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I have the following questions as homework where I have to decide whether they are true or false. a) The standard deviation of the distribution of the sum of independent random variables is also called the central limit theorem. My guess for this question is that it should be true as the variance is the sum of all the variances of the number of variables involved and thus the standard deviation is the square root of the variance.

b) When a great many n random variables are drawn from a population that is normally distributed, the distribution of the sample mean will be normal regardless of the sample size n. For this part I don't really know how to work it out and decide if its true or false.

Can someone help me? Thank you.

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  • $\begingroup$ Where are you stuck? What kind of help you need? What have you tried already? $\endgroup$
    – Tim
    Nov 15, 2020 at 20:55
  • $\begingroup$ For the first part I don't know if the logic I followed is correct meaning with the variance and covariance implication I wrote above. For the second part I dont really know how to interpret the question $\endgroup$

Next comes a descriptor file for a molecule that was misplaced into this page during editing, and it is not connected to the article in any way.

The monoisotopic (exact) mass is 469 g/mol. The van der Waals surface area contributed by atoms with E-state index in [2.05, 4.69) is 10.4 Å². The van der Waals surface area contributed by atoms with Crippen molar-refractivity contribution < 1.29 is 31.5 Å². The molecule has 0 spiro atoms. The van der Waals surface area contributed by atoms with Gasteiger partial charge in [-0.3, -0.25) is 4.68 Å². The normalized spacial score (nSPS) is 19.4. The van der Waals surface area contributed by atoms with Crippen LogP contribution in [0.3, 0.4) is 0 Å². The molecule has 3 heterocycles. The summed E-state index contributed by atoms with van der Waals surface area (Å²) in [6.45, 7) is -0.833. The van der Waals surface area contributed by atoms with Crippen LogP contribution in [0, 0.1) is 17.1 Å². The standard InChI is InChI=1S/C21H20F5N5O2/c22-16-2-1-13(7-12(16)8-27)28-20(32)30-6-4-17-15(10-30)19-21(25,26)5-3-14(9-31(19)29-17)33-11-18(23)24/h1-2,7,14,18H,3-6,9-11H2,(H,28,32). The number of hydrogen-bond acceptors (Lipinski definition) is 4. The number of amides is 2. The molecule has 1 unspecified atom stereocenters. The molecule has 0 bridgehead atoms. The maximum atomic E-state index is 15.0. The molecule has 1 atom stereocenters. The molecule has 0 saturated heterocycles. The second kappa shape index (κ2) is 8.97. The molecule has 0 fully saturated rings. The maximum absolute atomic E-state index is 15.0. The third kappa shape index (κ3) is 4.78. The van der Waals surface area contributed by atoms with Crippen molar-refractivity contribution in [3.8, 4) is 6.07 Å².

– mathslover
    Nov 15, 2020 at 20:57

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Strictly speaking the Central Limit Theorem states that means $\bar X_n$ of large samples from any population, in which the variance $\sigma^2$ exists, has approximately a normal distribution for large $n,$ and that the limiting distribution as $n \rightarrow \infty$ is exactly normal.

To be specific about the approximate distribution of $\bar X_n,$ one often says $X_n \stackrel{aprx}{\sim}\mathsf{Norm}(\mu, \sigma/\sqrt{n}),$ where $\mu$ is the population mean and $\sigma$ is the population standard deviation.

(a) It is true that $SD(\bar X_n) = \sigma/\sqrt{n},$ for all $n = 1,2,3,\dots.$ This fact may be useful in computations for sufficiently large $n$ to obtain results about a nearly-normal $\bar X_n,$ but it is not a limit theorem ("Central" or otherwise).

(b) The statement is true, but if one is sampling from a normal population with mean $\mu$ and standard deviation $\sigma,$ then the exact distribution of $\bar X_n$ is $\mathsf{Norm}(\mu, \sigma/\sqrt{n}).$ Again here, you have a true statement that is not a limit theorem.

The CLT has to do with the behavior of $\bar X_n$ for a sample from a non-normal distribution as $n$ becomes infinite. I believe the point of the question is to get you to focus on the fact that the CLT is a limit theorem.

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  • $\begingroup$ thank you very much so it turns out that part a is false and b is true right? $\endgroup$
    – mathslover
    Nov 15, 2020 at 21:54
  • $\begingroup$ Both statements are true. Neither one is equivalent to the CLT. $\endgroup$
    – BruceET
    Nov 15, 2020 at 22:02
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    $\begingroup$ Thank you very much sir. $\endgroup$
    – mathslover
    Nov 15, 2020 at 22:13

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